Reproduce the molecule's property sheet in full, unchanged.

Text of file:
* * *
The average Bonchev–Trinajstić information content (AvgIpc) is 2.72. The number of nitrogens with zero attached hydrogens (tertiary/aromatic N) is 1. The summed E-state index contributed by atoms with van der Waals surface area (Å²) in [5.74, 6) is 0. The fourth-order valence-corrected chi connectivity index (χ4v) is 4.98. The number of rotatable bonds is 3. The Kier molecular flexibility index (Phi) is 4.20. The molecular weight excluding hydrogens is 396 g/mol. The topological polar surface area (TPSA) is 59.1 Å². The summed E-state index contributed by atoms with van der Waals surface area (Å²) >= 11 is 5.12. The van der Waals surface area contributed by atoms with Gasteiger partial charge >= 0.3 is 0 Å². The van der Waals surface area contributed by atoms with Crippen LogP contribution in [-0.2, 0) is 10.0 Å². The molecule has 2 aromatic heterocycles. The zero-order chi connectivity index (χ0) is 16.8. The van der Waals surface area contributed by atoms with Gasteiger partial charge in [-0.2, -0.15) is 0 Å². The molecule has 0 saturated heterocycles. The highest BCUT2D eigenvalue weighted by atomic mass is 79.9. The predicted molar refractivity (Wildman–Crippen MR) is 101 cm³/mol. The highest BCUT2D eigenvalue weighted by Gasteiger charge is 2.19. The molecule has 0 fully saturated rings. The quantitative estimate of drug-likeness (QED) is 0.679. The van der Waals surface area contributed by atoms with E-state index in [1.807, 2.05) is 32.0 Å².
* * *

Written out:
The average Bonchev–Trinajstić information content (AvgIpc) is 2.72. The number of nitrogens with zero attached hydrogens (tertiary/aromatic N) is 1. The summed E-state index contributed by atoms with van der Waals surface area (Å²) in [5.74, 6) is 0. The fourth-order valence-corrected chi connectivity index (χ4v) is 4.98. The number of rotatable bonds is 3. The Kier molecular flexibility index (Phi) is 4.20. The molecular weight excluding hydrogens is 396 g/mol. The topological polar surface area (TPSA) is 59.1 Å². The summed E-state index contributed by atoms with van der Waals surface area (Å²) >= 11 is 5.12. The van der Waals surface area contributed by atoms with Gasteiger partial charge >= 0.3 is 0 Å². The van der Waals surface area contributed by atoms with Crippen LogP contribution in [-0.2, 0) is 10.0 Å². The molecule has 2 aromatic heterocycles. The zero-order chi connectivity index (χ0) is 16.8. The van der Waals surface area contributed by atoms with Gasteiger partial charge in [-0.2, -0.15) is 0 Å². The molecule has 0 saturated heterocycles. The highest BCUT2D eigenvalue weighted by atomic mass is 79.9. The predicted molar refractivity (Wildman–Crippen MR) is 101 cm³/mol. The highest BCUT2D eigenvalue weighted by Gasteiger charge is 2.19. The molecule has 0 fully saturated rings. The quantitative estimate of drug-likeness (QED) is 0.679. The van der Waals surface area contributed by atoms with E-state index in [1.807, 2.05) is 32.0 Å².